A socially oriented non-financial development institution and a major organizer of international conventions, congress, exhibitions, business, social and sporting, public, and cultural events.

The Roscongress Foundation – a socially oriented non-financial development institution and a major organizer of international conventions, congress, exhibitions, business, social and sporting, public, and cultural events.

The Foundation was established in 2007 with the aim of facilitating the development of Russia’s economic potential, promoting its national interests, and strengthening the country’s image. One of the roles of the Foundation is to comprehensively evaluate, analyse, and cover issues on the Russian and global economic agendas. It also offers administrative services, provides promotional support for business projects and attracting investment, and helps foster social entrepreneurship and charitable initiatives.

Each year, the Foundation’s events draw participants from 208 countries and territories, with more than 15,000 media representatives working on-site at Roscongress’ various venues. The Foundation benefits from analytical and professional expertise provided by 5000 people working in Russia and abroad. In addition, it works in close cooperation with 130 economic partners; industrialists’ and entrepreneurs’ unions; and financial, trade, and business associations from 70 countries worldwide.

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Berel Lazar

Berel Lazar

Chief Rabbi of the Russian Federation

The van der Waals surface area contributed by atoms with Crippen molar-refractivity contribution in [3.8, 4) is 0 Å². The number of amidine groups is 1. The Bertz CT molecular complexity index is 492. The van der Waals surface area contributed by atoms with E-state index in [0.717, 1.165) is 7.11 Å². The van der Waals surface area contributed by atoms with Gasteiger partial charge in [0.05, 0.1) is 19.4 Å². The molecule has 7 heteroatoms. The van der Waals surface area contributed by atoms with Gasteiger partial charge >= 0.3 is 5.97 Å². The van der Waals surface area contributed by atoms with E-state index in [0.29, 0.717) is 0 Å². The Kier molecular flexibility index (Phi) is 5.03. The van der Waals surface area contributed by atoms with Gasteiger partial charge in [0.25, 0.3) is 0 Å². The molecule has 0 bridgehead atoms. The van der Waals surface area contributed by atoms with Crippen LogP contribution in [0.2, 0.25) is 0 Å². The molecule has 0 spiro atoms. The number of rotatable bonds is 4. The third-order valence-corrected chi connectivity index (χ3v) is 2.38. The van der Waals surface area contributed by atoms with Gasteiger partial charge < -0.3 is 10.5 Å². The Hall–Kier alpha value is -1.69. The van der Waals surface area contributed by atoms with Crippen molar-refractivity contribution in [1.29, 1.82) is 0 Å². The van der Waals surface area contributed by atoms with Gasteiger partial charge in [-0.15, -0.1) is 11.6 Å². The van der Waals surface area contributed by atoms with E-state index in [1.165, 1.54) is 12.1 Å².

Biography
Rabbi Pinchas Berel Lazar was born on 19 May 1964 (8 Sivan 5724) in Milan, Italy, into the family of a rabbi of the local Jewish community. In 1978, after graduating from a Jewish day school, he enrolled in the Rabbinical College in New Jersey. In 1982, he continued his studies at the Talmudical academy Yeshiva Tomchei Tmimim in New York City, and in 1988 he was ordained with the qualification of dayan, a religious judge.

Rabbi Berel Lazar visited Russia for the first time in 1988. A year later, the leader of the Chabad-Lubavich movement, Lubavitcher Rebbe Menachem Mendel Schneerson blessed him for an endeavour to revive the Jewish religious life in the Soviet Union, and in 1989 Rabbi Lazar arrived in Moscow. In 1990, he became Rabbi of the synagogue in Maryina Roshcha district of Moscow. Since 1995, he has headed the Union of Rabbis of the CIS. In 1999 he was elected Chief Rabbi of the Federation of Jewish Communities of Russia.

In 2000, Rabbi Berel Lazar obtained Russian citizenship. In the same year at the Congress of the Jewish Communities of Russia, he was elected Chief Rabbi of Russia. By decree of the Russian President Vladimir Putin, in 2001 Rabbi Berel Lazar joined the Council for Cooperation with Religious Associations under the President of the Russian Federation.

On 2 July 2002, at the founding congress of the World Forum of Russian-Speaking Jewry in Moscow, Rabbi Berel Lazar was elected Chairman of the Rabbinical Council of this international organization. One of his duties in this position is provide regular and objective updates to the international community about the situation with the Jewish community in Russia and the opposition of public authorities to manifestations of anti-Semitism.

At present, under religious patronage of Rabbi Berel Lazar, Jewish communities have been revived in more than 350 cities of Russia and the CIS; national schools and kindergartens operate, rabbis work in dozens of cities, synagogues and charitable organizations function.

By decree of the Russian President of 30 March 2004 (8 Nisan 5764) Rabbi Berel Lazar was awarded the Order of Friendship “for merits in the development of spiritual culture and strengthening friendship among peoples.”

By decree of the Russian President of 30 April 2014 (30 Nisan 5774) Rabbi Berel Lazar was awarded Order for Merit to the Fatherland, 4th degree “for the achieved success in labour, significant contribution to the socio-economic development of the Russian Federation, achievements in the humanitarian sphere, strengthening of law and order, responsible longstanding work, effective legislative and public activity.”

Rabbi Berel Lazar is fluent in Italian, English, Russian, Hebrew and Yiddish. He is married and has 13 children.